ZAMEK Culture Centre

DANCE PARTY\Krzikopa, Hałasy, Rube Świnÿe

It has become something of a tradition for Ethno Port Festival to kick off with two events: an opening concert in the Grand Hall and the Dance Party, which gathers hundreds of festival-goers at the Castle Courtyard. Some of them have developed a passion for celebrating together to the sounds of folk music live thanks to years of collaboration with Dom Tańca Poznań. What Jacek Hałas and his friends have accomplished is evident in the wild processions and the energy of the dancers.

This year, the Dance Party is going to begin with an encounter of the Hałas family ensemble who join forces with the legendary Hungarian musicians of Muzsikás. It was in Hungary that the ‘dance houses’ were born, while Muzsikás have made a substantial contribution to make them flourish and thrive. The following day, the Hungarian artists will play their own concert in CK ZAMEK’s Grand Hall. The fact that they agreed to make an extra appearance at our Dance Party is an extraordinary occasion. 

Still, those are the artist from Silesia to whom we are going to owe most of the fun. They decided to divide their show into two parts. The repertoire of Krzikopa, combining contemporary sounds and rhythms with the natural, traditional singing and instruments (accordion and violins), will make up the first. Then, the folk band Rube Świnÿe will take the stage, to get the entire audience dancing like there’s no tomorrow.

Buy ticket TICKET


In the recent decades, the folklore which had been repressed from collective consciousness witnessed a sweeping revival, though initially it spanned mainly central and eastern parts of the country. With time, enthusiasts of folk music-making began to find inspiration in the music of other regions. In this regard, Krzikopa is exceptional for two reasons.

First, it is one of the few groups who tap into the music of Silesia. Secondly, they pave the way for interpretations combining the tough edge of rock (quite sharp sometimes) and bold electronics. Here, the natural singing goes hand in hand with dubstep accordion and heavy-metal violins, while the inspirations seem endless. Krzikopa fuses it all in no plain fashion, yet without pretence and in good style.

This is how the band put it: “Let us introduce you to a crew which started playing not too long ago and call themselves Krzikopa, meaning a ditch in Polish. They’ve got three songs all told, but more’s in the making, they say. […] It’s all about making right neat noise, the way it’s meant to be in our neck of the woods. The blast is there somewhere in those original songs, you just need to get it out. We want to reach everyone, ‘cause the songs are freaking awesome, but it bothers us that none know it, so we want to change it!”. Obviously, it all sounds so much better in their language, where each word echoes the uniquely robust essence of Silesia.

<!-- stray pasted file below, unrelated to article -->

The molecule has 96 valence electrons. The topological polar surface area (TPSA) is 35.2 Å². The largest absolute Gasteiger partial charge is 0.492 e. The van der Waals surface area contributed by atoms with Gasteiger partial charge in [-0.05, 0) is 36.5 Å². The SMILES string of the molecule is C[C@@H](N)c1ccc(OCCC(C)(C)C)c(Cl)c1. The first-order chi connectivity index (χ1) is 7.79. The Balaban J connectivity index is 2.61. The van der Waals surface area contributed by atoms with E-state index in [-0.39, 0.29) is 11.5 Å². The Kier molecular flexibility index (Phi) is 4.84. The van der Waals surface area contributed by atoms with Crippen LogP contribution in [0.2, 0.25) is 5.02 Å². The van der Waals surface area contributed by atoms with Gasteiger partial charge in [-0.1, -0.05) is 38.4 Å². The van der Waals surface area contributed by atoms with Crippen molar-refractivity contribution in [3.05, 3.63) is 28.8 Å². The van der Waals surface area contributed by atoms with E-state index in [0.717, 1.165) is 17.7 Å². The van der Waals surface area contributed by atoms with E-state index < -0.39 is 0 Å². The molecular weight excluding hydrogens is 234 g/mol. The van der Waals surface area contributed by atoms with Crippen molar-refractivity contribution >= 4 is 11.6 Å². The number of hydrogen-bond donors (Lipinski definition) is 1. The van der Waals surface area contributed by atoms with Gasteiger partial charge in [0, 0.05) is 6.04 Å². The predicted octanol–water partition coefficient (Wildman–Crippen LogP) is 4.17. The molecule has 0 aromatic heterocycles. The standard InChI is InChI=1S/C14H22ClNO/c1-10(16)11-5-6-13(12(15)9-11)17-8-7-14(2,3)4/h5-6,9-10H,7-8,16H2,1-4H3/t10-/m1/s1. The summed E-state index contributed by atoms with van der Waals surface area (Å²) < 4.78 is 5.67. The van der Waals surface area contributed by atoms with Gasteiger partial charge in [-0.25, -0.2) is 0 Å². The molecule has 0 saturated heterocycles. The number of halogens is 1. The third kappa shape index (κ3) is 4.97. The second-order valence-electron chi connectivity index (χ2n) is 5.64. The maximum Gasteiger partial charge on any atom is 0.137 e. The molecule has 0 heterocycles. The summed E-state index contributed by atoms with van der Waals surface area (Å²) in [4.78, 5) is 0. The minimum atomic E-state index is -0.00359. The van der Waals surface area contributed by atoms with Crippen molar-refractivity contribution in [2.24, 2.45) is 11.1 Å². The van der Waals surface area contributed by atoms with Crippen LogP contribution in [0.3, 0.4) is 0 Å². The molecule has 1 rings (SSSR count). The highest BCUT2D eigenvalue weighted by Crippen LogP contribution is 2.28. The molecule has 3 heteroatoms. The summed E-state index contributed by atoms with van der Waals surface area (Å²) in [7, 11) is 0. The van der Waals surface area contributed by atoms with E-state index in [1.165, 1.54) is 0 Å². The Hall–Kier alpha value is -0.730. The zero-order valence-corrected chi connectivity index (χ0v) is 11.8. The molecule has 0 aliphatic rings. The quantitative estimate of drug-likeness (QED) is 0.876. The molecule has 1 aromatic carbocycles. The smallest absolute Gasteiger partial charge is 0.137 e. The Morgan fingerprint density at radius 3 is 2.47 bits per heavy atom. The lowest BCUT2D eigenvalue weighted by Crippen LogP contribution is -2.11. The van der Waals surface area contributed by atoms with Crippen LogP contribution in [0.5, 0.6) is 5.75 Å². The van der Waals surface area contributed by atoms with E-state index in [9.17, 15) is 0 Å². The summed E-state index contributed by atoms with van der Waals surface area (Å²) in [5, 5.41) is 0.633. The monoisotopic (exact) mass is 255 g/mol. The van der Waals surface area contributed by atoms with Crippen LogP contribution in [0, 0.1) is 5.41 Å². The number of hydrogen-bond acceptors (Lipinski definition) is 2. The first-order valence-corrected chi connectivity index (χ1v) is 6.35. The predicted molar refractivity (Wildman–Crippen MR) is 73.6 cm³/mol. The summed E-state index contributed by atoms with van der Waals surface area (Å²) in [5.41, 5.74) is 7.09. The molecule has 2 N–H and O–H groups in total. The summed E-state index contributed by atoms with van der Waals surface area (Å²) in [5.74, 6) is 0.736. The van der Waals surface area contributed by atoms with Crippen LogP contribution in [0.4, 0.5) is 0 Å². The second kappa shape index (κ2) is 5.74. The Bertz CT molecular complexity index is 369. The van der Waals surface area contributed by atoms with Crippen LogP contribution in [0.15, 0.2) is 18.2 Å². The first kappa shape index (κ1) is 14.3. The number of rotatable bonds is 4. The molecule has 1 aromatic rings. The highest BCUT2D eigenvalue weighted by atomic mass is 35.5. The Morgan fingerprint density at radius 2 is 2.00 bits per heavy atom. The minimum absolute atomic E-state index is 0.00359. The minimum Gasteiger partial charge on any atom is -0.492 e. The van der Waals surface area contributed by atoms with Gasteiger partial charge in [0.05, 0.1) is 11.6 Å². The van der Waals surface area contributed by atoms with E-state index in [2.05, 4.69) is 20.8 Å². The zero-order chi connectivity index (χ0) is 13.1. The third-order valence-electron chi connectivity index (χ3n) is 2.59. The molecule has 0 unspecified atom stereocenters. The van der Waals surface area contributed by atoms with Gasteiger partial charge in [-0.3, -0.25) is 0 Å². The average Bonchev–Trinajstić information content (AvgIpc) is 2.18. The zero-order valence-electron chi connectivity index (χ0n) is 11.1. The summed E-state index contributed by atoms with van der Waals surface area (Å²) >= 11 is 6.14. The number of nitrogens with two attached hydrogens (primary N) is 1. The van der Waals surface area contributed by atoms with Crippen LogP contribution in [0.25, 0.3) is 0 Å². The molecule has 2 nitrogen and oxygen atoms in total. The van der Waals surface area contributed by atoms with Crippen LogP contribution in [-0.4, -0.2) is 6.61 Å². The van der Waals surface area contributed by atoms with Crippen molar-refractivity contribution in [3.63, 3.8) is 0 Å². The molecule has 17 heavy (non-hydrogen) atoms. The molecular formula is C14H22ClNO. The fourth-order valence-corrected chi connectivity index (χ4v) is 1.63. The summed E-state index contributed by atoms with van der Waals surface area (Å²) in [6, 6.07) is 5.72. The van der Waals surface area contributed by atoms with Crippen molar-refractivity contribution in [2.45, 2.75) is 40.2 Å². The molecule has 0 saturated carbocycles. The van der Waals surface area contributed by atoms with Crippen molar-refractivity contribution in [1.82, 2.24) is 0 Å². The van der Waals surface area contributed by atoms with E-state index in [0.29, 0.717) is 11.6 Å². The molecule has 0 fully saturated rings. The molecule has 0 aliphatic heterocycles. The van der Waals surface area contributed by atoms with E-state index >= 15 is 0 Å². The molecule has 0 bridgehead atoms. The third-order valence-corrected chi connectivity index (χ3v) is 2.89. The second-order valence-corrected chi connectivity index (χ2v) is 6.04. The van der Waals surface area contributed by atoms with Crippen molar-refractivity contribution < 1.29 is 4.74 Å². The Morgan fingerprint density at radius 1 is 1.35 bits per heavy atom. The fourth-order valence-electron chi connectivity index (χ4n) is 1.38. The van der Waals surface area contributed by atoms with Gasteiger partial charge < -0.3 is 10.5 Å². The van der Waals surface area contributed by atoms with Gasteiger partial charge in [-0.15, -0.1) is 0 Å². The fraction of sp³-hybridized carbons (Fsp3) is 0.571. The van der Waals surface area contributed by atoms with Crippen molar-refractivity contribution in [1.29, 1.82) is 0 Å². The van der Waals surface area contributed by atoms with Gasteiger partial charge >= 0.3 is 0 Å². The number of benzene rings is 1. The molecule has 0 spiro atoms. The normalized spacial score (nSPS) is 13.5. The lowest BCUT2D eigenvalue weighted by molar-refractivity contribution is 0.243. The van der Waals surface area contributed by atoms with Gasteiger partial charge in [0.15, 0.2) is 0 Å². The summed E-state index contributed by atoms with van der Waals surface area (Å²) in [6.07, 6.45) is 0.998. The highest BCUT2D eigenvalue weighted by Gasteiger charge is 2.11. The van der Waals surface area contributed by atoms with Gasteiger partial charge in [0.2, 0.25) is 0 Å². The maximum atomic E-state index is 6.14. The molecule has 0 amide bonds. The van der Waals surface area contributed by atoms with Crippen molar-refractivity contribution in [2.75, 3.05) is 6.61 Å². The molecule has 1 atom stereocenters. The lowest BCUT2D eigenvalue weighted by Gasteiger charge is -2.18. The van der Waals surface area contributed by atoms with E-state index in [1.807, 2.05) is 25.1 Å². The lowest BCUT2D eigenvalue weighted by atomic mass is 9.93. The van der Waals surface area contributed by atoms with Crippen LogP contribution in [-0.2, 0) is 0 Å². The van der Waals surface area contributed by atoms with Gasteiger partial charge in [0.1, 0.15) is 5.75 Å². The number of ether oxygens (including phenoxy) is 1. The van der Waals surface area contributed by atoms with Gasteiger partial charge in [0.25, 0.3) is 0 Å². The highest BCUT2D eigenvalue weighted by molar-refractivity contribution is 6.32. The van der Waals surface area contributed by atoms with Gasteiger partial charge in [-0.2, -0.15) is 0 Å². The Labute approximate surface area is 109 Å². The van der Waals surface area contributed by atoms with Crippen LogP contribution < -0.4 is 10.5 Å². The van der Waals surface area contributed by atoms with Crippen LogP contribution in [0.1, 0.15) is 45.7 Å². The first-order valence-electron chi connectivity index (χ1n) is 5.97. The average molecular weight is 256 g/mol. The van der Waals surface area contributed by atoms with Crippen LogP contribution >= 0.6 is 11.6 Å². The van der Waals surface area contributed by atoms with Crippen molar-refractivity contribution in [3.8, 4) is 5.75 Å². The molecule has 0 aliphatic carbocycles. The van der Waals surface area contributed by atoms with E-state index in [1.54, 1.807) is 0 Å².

HAŁASY – Poland

Hałasy are no doubt Poznań’s best known family of musicians. On top of that, a family who live a different life than most, somewhat against the grain, with much imagination and a pinch of crazy. The can pack their world and set off direction adventure, hungry for new experiences, cultures and sounds.  Then, once they return, they eagerly share the adventure with others, using a mobile cultural facility: a yurt filled with song and dance.

The parents, Alicja and Jacek are among the first musicians in Poland who became utterly enamoured of culture of the Polish countryside. They can now boast thousands of experiences and encounters under their belt, having met folk artists from Poland, Scandinavia, the Balkans, and the Middle East. They are the founders with Dom Tańca of Poznań, which invites audiences to get to know the austere, spontaneous village music that grows out of the natural rhythms of life.

Their children—Julia, Antoni, Jonasz and Jakub—share deeply in the joy of experiencing the traditional, often forgotten pastimes to the accompaniment of fiddles, drums, bagpipes, hurdy-gurdy and other traditional instruments.


They are a folk ensamble from Upper Silesia, whose dialectal name means “Fat Accordions” in standard Polish. The musicians fuse folk improvisation with the imaginative ways of jazz, only to multiply it by joy of playing together. And although they do not go beyond the traditional set of instruments, the dance music they easily manage to cook up is by all means contemporary in terms of energy and captivating effect: standing still is no longer an option, without exceptions!